Fungi eventually invade fresh mulches releasing nutrients and enzymes to underlying soils

There has been some concern lately for using mulches that are recycled as yardwastes. This concerns me as well because gardeners may be disposing of dead plants in their greenwaste cans. In theory, pathogens could be coming through the greenwaste stream to gardeners. Getting tree chips is best because there is little likelihood for soil borne pathogens since the materials are chipped branches. There is some possibility of wilt diseases (Verticillium spp.) surviving in arborists chips but little research has established that the pathogen can infect especially if the chips are stockpiled for a short time. In my own research we showed that pathogens, weeds an insects had very short survival times in stockpiled (not turned) piles of greenwaste. There is very little chance of pathogens coming to your garden from arborist chips and the benefits to your soil and perennial plants are worth the effort to get a “chip drop” from your local tree care company.

Pathogens buried in fresh yardwaste do not survive for very long

Literature

Chalker-Scott, L. 2007. Impact of Mulches on Landscape Plants and the Environment — A review. J. Environ. Hort. 25(4) 239-249.

Chalker-Scott, L., and A. J. Downer 2020. Soil Myth Busting for Extension Educators: Reviewing the Literature on Soil Nutrition. J. of the NACAA 13(2): https://www.nacaa.com/journal/index.php?jid=1134&fbclid=IwAR0cPfBl3V-3car-RPeEmlqzwW8bPEOPgND07xMTNgCOa5GkuSWtdD5WzF8

Downer, A.J., and B.A. Faber. 2019. Mulches for Landscapes UCANR publication #8672

Downer, A.J., D. Crohn, B. Faber, O. Daugovish, J.O. Becker, J.A. Menge, and M. J. Mochizuki. 2008. Survival of plant pathogens in static piles of ground green waste. Phytopathology 98: 574-554.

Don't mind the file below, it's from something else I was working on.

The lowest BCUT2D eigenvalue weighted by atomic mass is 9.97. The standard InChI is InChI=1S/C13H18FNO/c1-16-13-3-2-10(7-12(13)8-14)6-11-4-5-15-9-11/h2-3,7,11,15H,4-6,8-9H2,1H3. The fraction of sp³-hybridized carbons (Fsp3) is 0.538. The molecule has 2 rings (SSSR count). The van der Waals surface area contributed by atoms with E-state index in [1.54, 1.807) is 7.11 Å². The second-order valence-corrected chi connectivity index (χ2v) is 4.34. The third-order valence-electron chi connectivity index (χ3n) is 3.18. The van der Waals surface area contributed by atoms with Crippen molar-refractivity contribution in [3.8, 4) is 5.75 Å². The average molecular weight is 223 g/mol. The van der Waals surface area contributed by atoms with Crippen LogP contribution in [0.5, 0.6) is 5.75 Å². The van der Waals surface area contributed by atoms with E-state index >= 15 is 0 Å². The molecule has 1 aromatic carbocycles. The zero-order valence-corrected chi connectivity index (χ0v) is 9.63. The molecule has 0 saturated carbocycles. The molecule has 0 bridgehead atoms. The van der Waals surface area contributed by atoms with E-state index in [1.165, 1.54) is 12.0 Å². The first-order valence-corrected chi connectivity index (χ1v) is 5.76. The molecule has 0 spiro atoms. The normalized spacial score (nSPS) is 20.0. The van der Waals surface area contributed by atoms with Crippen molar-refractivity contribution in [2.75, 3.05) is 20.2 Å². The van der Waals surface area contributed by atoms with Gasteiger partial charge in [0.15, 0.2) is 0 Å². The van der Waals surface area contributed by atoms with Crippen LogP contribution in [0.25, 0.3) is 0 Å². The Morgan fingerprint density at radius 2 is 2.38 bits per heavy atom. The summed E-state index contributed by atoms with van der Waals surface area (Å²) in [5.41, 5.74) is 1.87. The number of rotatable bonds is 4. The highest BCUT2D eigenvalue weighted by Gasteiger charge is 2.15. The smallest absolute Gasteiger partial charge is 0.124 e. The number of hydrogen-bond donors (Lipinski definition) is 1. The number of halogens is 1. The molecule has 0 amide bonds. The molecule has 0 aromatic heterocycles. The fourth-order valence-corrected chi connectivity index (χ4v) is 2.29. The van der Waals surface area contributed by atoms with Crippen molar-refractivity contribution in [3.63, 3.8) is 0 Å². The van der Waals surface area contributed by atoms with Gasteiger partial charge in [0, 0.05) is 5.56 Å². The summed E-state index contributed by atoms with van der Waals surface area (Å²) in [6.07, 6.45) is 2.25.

Downer, A.J., J.A. Menge, and E Pond. 2001. Association of cellulytic enzyme activities in eucalyptus mulches with biological control of Phytophthora cinnamomi Rands. Phytopathology: 91 847-855

Downer, J. and D. Hodel. 2001. The effect of mulching and turfgrass on growth and establishment of Syagrus romanzoffiana (Cham.) Becc., Washingtonia robusta H.Wendl. and Archontophoenix cunninhamiana (H.Wendl.)H. Wendl. & Drude in the landscape. Scientia Horticulturae: 87:85-92

Published by

Jim Downer

Dr. Downer has 34 years of experience as a horticulture and plant pathology Advisor with the University of California Cooperative Extension in Ventura County. Dr. Downer’s academic training is from California Polytechnic Univ., Pomona, (BSc. horticulture & botany, 1981; MSc. Biology, 1983;. In 1998 he earned a Ph.D. in plant pathology, from University of California, Riverside. Dr. Downer’s research is focused on mulch, soil microbiology and disease suppression in mulched soils, diseases of shade trees and cultural practices to maintain landscape plants. Dr. Downer is a member of the American Society of Horticultural Science, the American Phytopathological Society, The International Soc. of Arboriculture, and the Western Chapter of the ISA, and the International Society for Horticultural Science. Dr. Downer is an Adjunct professor at California Polytechnic University in Pomona. Dr. Downer serves on the Board of the John Britton Fund for tree Research as the chair of the research advisory committee, and currently chairs the regional conference committee for WCISA. Dr. Downer has a love of shade trees, Shinrin roku (forest bathing/walking) tree work, wood working, horses, gardening, horticulture and the study of plants and their biology.

19 thoughts on “Why Fresh is Best—when it comes to mulch?”